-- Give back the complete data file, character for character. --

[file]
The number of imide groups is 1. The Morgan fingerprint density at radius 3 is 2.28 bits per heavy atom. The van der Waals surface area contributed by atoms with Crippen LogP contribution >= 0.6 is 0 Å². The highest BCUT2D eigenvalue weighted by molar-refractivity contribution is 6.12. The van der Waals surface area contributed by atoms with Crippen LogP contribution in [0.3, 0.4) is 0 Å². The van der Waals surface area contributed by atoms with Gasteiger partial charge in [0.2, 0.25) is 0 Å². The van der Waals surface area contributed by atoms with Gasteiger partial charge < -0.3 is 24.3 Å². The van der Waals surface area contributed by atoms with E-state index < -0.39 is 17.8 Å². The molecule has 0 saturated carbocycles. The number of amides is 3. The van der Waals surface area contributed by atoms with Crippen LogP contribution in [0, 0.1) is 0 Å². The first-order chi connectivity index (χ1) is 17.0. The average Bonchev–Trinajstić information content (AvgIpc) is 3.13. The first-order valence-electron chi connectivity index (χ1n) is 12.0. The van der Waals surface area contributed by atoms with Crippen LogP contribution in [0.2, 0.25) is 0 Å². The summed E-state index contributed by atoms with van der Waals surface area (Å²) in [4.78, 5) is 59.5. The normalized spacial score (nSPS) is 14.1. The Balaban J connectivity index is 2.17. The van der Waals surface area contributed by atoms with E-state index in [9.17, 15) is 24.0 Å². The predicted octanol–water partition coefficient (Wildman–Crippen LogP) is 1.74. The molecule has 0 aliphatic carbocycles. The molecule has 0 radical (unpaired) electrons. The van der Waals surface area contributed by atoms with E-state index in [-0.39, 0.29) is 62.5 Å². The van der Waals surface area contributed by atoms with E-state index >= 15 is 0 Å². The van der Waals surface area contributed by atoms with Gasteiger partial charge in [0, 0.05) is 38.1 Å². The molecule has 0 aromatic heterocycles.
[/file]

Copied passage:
The number of imide groups is 1. The Morgan fingerprint density at radius 3 is 2.28 bits per heavy atom. The van der Waals surface area contributed by atoms with Crippen LogP contribution >= 0.6 is 0 Å². The highest BCUT2D eigenvalue weighted by molar-refractivity contribution is 6.12. The van der Waals surface area contributed by atoms with Crippen LogP contribution in [0.3, 0.4) is 0 Å². The van der Waals surface area contributed by atoms with Gasteiger partial charge in [0.2, 0.25) is 0 Å². The van der Waals surface area contributed by atoms with Gasteiger partial charge < -0.3 is 24.3 Å². The van der Waals surface area contributed by atoms with E-state index < -0.39 is 17.8 Å². The molecule has 0 saturated carbocycles. The number of amides is 3. The van der Waals surface area contributed by atoms with Crippen LogP contribution in [0, 0.1) is 0 Å². The first-order chi connectivity index (χ1) is 17.0. The average Bonchev–Trinajstić information content (AvgIpc) is 3.13. The first-order valence-electron chi connectivity index (χ1n) is 12.0. The van der Waals surface area contributed by atoms with Crippen LogP contribution in [0.2, 0.25) is 0 Å². The summed E-state index contributed by atoms with van der Waals surface area (Å²) in [4.78, 5) is 59.5. The normalized spacial score (nSPS) is 14.1. The Balaban J connectivity index is 2.17. The van der Waals surface area contributed by atoms with E-state index in [9.17, 15) is 24.0 Å². The predicted octanol–water partition coefficient (Wildman–Crippen LogP) is 1.74. The molecule has 0 aliphatic carbocycles. The molecule has 0 radical (unpaired) electrons. The van der Waals surface area contributed by atoms with E-state index in [-0.39, 0.29) is 62.5 Å². The van der Waals surface area contributed by atoms with E-state index >= 15 is 0 Å². The van der Waals surface area contributed by atoms with Gasteiger partial charge in [0, 0.05) is 38.1 Å². The molecule has 0 aromatic heterocycles.